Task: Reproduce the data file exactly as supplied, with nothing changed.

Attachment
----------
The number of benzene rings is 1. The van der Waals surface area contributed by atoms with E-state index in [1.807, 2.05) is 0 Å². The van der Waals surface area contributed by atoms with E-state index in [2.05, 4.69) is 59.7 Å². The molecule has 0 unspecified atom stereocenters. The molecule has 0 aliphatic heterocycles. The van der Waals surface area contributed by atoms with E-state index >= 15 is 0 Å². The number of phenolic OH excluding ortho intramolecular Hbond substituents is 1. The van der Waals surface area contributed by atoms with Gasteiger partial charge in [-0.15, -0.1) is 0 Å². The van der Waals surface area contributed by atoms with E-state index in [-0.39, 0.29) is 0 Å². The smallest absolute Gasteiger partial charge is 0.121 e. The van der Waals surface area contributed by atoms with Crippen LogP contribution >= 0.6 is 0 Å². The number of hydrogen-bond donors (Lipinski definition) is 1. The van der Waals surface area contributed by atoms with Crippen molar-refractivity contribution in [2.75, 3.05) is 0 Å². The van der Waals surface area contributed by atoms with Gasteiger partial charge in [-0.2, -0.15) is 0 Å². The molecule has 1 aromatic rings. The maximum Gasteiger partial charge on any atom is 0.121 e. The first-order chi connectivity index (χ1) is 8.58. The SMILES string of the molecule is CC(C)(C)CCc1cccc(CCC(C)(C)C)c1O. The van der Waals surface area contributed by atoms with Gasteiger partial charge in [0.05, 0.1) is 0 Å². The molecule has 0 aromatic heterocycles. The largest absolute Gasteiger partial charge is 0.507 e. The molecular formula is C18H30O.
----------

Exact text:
The number of benzene rings is 1. The van der Waals surface area contributed by atoms with E-state index in [1.807, 2.05) is 0 Å². The van der Waals surface area contributed by atoms with E-state index in [2.05, 4.69) is 59.7 Å². The molecule has 0 unspecified atom stereocenters. The molecule has 0 aliphatic heterocycles. The van der Waals surface area contributed by atoms with E-state index >= 15 is 0 Å². The number of phenolic OH excluding ortho intramolecular Hbond substituents is 1. The van der Waals surface area contributed by atoms with Gasteiger partial charge in [-0.15, -0.1) is 0 Å². The van der Waals surface area contributed by atoms with E-state index in [-0.39, 0.29) is 0 Å². The smallest absolute Gasteiger partial charge is 0.121 e. The van der Waals surface area contributed by atoms with Crippen LogP contribution >= 0.6 is 0 Å². The number of hydrogen-bond donors (Lipinski definition) is 1. The van der Waals surface area contributed by atoms with Crippen molar-refractivity contribution in [2.75, 3.05) is 0 Å². The van der Waals surface area contributed by atoms with Gasteiger partial charge in [-0.2, -0.15) is 0 Å². The molecule has 1 aromatic rings. The maximum Gasteiger partial charge on any atom is 0.121 e. The first-order chi connectivity index (χ1) is 8.58. The SMILES string of the molecule is CC(C)(C)CCc1cccc(CCC(C)(C)C)c1O. The van der Waals surface area contributed by atoms with Gasteiger partial charge in [0.05, 0.1) is 0 Å². The molecule has 0 aromatic heterocycles. The largest absolute Gasteiger partial charge is 0.507 e. The molecular formula is C18H30O.